   Determining Poverty of Private School Students

   Identifying Students to be Served

   Assessment of Private School Students

   Professional Development

   Parental Involvement

   Monitoring/Evaluation
Suggested Planning Timeline
    Month                  LEA Activity                       Legal Basis

November     Begin consultation                      §1120(a)
             Obtain a complete list of all private
              schools within district’s boundaries
             Establish procedures for collecting
              poverty data

December     Mail “Intent to Participate Form”       §1120(a)

January      Continue consultation about status of
              current programs/services

February     Continue consultation                   §1120(a)
             Conduct meeting with private school
             Provide planning documents
             Consult /discuss services
             Review timeline

March          Continue consultation                 §1120(c)(1)
               Obtain Poverty data                   §1120(b)(1)(F) & (2)
               Verify addresses                      §200.78(a)(2)
               Meet/discuss data collected
        Month                  LEA Activity                             Legal Basis

April            Continue consultation                      §1115(b)
                 Determine criteria to be used              §1120(b)
                 Obtain names, addresses, grades of         §1120(b)(1)
                  students who meet the criteria
                 Discuss service and location
                 Design service to meet the need
                                                             §200.63(a) and (b)
May                Evaluate programs and services           §1120(b)(1)(D)
                   Determine the standards                  §200.63(b)(5)
                   Assess programs for progress
                   Make modifications if progress has not
                    been met

June             Continue consultation of current           §1120(b)
                  programs/services and planning for next    §200.63
                  school year
                 Determine professional development
                  and parental involvement needs, design
                  activities, and inform private school
                  officials of tentative program
       Month                  LEA Activity                            Legal Basis

July            Inform private school officials about the    §1120(a)(3)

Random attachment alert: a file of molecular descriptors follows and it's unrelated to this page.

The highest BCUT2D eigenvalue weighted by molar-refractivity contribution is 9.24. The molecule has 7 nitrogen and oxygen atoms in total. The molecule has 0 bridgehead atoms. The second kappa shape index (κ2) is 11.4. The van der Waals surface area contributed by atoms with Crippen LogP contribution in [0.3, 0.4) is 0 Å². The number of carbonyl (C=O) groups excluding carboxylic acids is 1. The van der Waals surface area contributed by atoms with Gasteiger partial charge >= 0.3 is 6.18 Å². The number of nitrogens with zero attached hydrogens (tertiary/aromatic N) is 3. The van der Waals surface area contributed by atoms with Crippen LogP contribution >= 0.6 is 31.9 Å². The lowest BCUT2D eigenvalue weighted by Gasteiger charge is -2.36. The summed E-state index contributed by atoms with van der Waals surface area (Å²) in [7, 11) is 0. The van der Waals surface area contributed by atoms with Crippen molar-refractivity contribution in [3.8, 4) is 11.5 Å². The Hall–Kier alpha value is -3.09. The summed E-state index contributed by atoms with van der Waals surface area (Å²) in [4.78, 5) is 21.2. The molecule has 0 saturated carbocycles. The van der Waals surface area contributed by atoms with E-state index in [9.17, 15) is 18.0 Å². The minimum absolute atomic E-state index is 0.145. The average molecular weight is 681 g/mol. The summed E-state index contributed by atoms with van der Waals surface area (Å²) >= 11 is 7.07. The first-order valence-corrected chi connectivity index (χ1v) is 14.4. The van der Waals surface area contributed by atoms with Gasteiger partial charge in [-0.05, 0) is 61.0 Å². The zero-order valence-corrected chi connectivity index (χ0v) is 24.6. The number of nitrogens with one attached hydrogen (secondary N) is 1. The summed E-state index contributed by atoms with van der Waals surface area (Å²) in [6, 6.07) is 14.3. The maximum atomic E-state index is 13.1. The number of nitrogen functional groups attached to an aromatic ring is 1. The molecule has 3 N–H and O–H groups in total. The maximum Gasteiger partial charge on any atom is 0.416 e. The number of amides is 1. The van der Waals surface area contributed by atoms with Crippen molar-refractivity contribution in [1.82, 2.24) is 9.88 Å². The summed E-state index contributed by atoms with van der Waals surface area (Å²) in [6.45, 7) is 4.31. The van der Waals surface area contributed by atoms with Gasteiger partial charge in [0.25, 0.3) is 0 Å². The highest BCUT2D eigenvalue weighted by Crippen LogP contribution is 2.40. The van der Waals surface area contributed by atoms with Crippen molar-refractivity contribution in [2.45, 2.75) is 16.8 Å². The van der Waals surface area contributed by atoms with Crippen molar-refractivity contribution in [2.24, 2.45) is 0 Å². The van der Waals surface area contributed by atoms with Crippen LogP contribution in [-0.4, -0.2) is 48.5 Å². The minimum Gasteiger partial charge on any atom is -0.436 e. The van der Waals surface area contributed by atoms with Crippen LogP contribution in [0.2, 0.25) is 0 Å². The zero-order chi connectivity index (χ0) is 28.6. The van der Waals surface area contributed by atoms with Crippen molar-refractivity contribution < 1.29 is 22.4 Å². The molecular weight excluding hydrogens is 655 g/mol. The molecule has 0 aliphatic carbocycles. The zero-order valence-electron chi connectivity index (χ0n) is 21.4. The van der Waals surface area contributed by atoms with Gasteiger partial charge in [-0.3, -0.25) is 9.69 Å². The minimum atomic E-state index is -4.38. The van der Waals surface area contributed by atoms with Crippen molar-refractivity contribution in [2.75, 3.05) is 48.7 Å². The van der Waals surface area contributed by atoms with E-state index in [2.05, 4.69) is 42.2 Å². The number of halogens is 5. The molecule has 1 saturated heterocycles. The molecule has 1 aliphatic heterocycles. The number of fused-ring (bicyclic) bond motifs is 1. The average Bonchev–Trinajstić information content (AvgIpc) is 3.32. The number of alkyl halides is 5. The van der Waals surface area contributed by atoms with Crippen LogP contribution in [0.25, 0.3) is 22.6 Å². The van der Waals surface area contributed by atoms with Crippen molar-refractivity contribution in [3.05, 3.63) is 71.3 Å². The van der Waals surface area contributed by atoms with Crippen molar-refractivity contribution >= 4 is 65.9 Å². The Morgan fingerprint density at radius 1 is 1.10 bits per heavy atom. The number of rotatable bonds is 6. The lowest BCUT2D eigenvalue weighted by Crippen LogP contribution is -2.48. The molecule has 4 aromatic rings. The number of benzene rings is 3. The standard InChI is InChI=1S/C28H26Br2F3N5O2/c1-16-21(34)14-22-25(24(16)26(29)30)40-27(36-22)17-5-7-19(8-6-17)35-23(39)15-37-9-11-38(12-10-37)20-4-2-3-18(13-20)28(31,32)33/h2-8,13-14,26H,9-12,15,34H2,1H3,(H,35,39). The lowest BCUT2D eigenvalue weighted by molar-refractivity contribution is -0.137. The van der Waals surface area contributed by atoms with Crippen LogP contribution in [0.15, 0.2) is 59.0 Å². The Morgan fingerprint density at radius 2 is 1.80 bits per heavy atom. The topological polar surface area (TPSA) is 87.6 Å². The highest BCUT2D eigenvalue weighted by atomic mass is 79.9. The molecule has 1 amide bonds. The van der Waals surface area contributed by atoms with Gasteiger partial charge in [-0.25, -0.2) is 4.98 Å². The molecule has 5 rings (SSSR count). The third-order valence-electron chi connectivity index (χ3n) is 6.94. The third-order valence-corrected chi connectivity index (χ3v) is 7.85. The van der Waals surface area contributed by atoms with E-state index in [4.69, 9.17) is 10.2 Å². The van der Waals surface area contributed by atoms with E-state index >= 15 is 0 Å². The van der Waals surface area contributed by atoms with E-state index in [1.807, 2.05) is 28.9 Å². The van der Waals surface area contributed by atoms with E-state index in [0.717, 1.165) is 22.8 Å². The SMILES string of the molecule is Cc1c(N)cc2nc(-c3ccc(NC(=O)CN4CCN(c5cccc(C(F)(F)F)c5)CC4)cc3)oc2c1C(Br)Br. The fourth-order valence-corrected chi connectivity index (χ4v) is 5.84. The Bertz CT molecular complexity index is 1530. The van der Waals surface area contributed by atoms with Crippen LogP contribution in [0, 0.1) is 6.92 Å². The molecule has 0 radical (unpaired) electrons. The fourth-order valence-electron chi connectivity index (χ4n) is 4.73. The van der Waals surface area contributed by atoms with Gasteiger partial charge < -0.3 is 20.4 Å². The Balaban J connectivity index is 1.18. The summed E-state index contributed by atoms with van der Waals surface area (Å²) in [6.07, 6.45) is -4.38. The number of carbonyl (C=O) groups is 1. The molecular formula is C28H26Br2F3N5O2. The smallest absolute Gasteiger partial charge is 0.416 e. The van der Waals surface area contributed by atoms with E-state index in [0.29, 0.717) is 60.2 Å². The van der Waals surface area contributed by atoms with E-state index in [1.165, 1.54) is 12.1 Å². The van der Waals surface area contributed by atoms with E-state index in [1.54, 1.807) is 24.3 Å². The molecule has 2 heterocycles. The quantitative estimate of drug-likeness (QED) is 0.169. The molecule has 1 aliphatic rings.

readiness of the programs and services       §1120(b)(4)
                Update officials if there are any changes    §200.62(a)(1)
                Provide funding figures for upcoming
                Complete all necessary reports,
                 affirmation form, hiring, etc.
                Complete plans for programs and
                 services and set dates for when they will

August          LEA begins Title I services for identified   §1120(a)(1)
                 students                                     §200.62(a)(1)
                Obtain a list of newly enrolled students     §200.65
                Consult with private school officials on
                 how new students might be
                 accommodated in the program
                Initiate professional development and
                 parental involvement activities based on
                 previous spring’s consultation
    Month                  LEA/Activity                          Legal Basis

September    Continue consultation about current         §1120(b)(2)
              programs and services implementation        §200.63(c)
              and modify as necessary

October      Continue consultation with private          §1120(b)(2)
              school officials about the status of        §200.63(c)
              current programs and services
             Start planning for the next school year’s
              consultation cycle
Determining Poverty of Private School
 The  LEA must work with the private school
  officials to obtain poverty data on enrolled
 To count private school students, the LEA
  must use the same or a comparable
  measurement tool to public school students.
 The LEA must seek input from private school
  officials; however, the LEA makes the final
  determination regarding how eligible
  students will be counted.
Five methods of calculating the number of
  eligible private school students:
 ◦ Data from the same source – using the same measure of low-
   income used to count public school children (e.g., free and
   reduced-price lunch eligibility).
 ◦ Survey, with extrapolation - using the results of a survey that, to
   the extent possible, protects the identity of families of private
   school children. Survey results may be extrapolated if complete
   actual data are not available.
 ◦ Comparable data - using comparable poverty data from another